Competition in the industry is primarily based on service quality, range of services, brand name recognition, convenience of location, room rates, guest amenities and quality of accommodations. We compete against national limited and full service hotel brands and companies, as well as various regional and local hotels in the midscale and upscale full-service hotel segments of the industry. Many of our competitors have greater name recognition, a larger network of locations and greater marketing and financial resources than we do. Additionally, new and existing competitors may offer significantly lower rates, greater convenience, services or amenities or superior facilities, which could attract customers away from our hotels. Our ability to remain competitive and to attract and retain customers depends on our success in differentiating and enhancing the quality, value and efficiency of our product and customer service.
 
We also compete with other hotel brands and management companies for hotels to add to our system, including through management and franchise agreements. Our competitors include management companies as well as large hotel chains that own and operate their hotels and franchise their brands. As a result, the terms of prospective franchise and management agreements may not be as favorable as our current agreements. In addition, we may be required to make investments in or guarantee the obligations of third parties or guarantee minimum income to third parties in connection with future management or franchise agreements.
 
If we are unable to compete successfully in these areas, our market share and operating results could be diminished, resulting in a decrease in occupancy, ADR and RevPAR for our hotels. Changes in demographics and other changes in our markets may also adversely impact the convenience or desirability of our hotel locations, thereby reducing occupancy, ADR and RevPAR and otherwise adversely impacting our results of operations and financial condition.
 
Our operating results are subject to conditions affecting the lodging industry.
 
Our revenues and operating results may be adversely impacted by a number of factors, including but not limited to:
 
  •  The attractiveness of our hotels to consumers and competition from other hotels;
 
  •  The quality, philosophy and performance of the employees of our hotels;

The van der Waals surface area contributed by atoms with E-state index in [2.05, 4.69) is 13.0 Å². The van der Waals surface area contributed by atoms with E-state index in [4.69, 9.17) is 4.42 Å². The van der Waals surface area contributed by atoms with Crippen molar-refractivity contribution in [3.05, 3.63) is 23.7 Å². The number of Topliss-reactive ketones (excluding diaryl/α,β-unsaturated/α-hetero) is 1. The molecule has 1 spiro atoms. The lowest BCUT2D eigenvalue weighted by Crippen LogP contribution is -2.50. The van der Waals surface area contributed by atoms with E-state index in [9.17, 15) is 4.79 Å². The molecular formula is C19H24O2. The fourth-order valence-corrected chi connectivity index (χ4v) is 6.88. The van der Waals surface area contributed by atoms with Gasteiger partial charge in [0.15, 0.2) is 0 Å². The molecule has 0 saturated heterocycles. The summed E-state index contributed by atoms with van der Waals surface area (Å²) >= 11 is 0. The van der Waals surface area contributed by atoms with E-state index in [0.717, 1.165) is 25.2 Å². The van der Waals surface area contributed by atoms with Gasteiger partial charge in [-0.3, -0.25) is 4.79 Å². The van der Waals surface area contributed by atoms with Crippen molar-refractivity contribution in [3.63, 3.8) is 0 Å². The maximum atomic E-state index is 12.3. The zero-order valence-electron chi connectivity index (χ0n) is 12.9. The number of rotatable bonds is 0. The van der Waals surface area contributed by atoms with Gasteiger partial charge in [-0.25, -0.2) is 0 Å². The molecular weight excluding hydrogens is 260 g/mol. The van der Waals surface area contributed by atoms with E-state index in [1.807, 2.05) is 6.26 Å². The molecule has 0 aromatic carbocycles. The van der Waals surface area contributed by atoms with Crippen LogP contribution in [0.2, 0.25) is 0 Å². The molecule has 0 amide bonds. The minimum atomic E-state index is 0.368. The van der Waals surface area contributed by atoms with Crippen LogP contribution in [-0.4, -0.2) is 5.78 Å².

•  The need to periodically repair and renovate the hotels in our system;
 
  •  The lack of availability of capital to allow us to fund renovations and investments;
 
  •  Changes in travel patterns, extreme weather conditions and cancellation of or changes in events scheduled to occur in our markets;
 
  •  Increases in transportation and fuel costs, the financial condition of the airline industry and the impact on air travel;
 
  •  Increases in operating costs, due to inflation and other factors such as minimum wage requirements, overtime, healthcare, working conditions, work permit requirements and other labor-related costs, energy prices, insurance and property taxes, as well as increases in construction or associated renovation costs;
 
  •  Regulations and changes therein relating to the preparation and sale of food and beverages, liquor service and health and safety of premises;
 
  •  Impact of war, actual or threatened terrorist attacks, heightened security measures and other national, regional or international political and geopolitical conditions;


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  •  Travelers’ fears of exposure to contagious diseases;
 
  •  The impact of internet intermediaries on pricing;
 
  •  Oversupply of hotel rooms in markets in which we operate;
 
  •  Restrictive changes in zoning and similar land use laws and regulations, or in health, safety and environmental laws, rules and regulations;
 
  •  Possible requirements to make substantial modifications to our hotels to comply with the Americans with Disabilities Act of 1990 or other governmental or regulatory actions; and
 
  •  The financial condition of third-party property owners and franchisees, which may impact their ability to fund amounts required for renovations as required under management and franchise agreements.
 
Any of these factors could adversely impact hotel room demand and pricing and result in reduced occupancy, ADR and RevPAR, or could otherwise adversely affect our results of operations and financial condition including government imposed fines or private litigants winning damage awards against us.